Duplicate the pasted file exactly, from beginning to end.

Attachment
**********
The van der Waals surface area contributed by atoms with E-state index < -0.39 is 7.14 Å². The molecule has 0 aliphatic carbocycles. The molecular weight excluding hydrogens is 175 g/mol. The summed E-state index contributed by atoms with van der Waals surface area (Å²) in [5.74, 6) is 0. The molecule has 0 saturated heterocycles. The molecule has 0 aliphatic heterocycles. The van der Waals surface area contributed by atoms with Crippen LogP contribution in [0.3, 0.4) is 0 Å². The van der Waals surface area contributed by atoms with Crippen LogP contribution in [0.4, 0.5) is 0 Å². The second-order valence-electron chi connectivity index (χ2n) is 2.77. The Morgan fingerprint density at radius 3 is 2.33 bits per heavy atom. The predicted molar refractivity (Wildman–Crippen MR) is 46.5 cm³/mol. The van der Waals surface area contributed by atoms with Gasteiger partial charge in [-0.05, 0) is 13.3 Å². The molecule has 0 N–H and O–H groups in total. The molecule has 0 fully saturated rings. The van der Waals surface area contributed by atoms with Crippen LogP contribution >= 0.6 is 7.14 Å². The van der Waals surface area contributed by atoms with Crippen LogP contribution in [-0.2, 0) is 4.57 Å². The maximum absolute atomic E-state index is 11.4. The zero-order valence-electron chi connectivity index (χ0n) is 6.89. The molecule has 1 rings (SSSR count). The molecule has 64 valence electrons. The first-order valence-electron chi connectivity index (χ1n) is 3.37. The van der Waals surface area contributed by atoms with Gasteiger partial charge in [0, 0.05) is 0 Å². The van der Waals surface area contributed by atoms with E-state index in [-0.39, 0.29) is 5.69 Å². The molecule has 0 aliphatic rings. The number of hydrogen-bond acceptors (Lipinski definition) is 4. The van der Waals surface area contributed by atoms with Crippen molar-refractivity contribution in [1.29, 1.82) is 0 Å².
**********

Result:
The van der Waals surface area contributed by atoms with E-state index < -0.39 is 7.14 Å². The molecule has 0 aliphatic carbocycles. The molecular weight excluding hydrogens is 175 g/mol. The summed E-state index contributed by atoms with van der Waals surface area (Å²) in [5.74, 6) is 0. The molecule has 0 saturated heterocycles. The molecule has 0 aliphatic heterocycles. The van der Waals surface area contributed by atoms with Crippen LogP contribution in [0.3, 0.4) is 0 Å². The van der Waals surface area contributed by atoms with Crippen LogP contribution in [0.4, 0.5) is 0 Å². The second-order valence-electron chi connectivity index (χ2n) is 2.77. The Morgan fingerprint density at radius 3 is 2.33 bits per heavy atom. The predicted molar refractivity (Wildman–Crippen MR) is 46.5 cm³/mol. The van der Waals surface area contributed by atoms with Gasteiger partial charge in [-0.05, 0) is 13.3 Å². The molecule has 0 N–H and O–H groups in total. The molecule has 0 fully saturated rings. The van der Waals surface area contributed by atoms with Crippen LogP contribution >= 0.6 is 7.14 Å². The van der Waals surface area contributed by atoms with Crippen LogP contribution in [-0.2, 0) is 4.57 Å². The maximum absolute atomic E-state index is 11.4. The zero-order valence-electron chi connectivity index (χ0n) is 6.89. The molecule has 1 rings (SSSR count). The molecule has 64 valence electrons. The first-order valence-electron chi connectivity index (χ1n) is 3.37. The van der Waals surface area contributed by atoms with Gasteiger partial charge in [0, 0.05) is 0 Å². The van der Waals surface area contributed by atoms with E-state index in [-0.39, 0.29) is 5.69 Å². The molecule has 0 aliphatic rings. The number of hydrogen-bond acceptors (Lipinski definition) is 4. The van der Waals surface area contributed by atoms with Crippen molar-refractivity contribution in [1.29, 1.82) is 0 Å².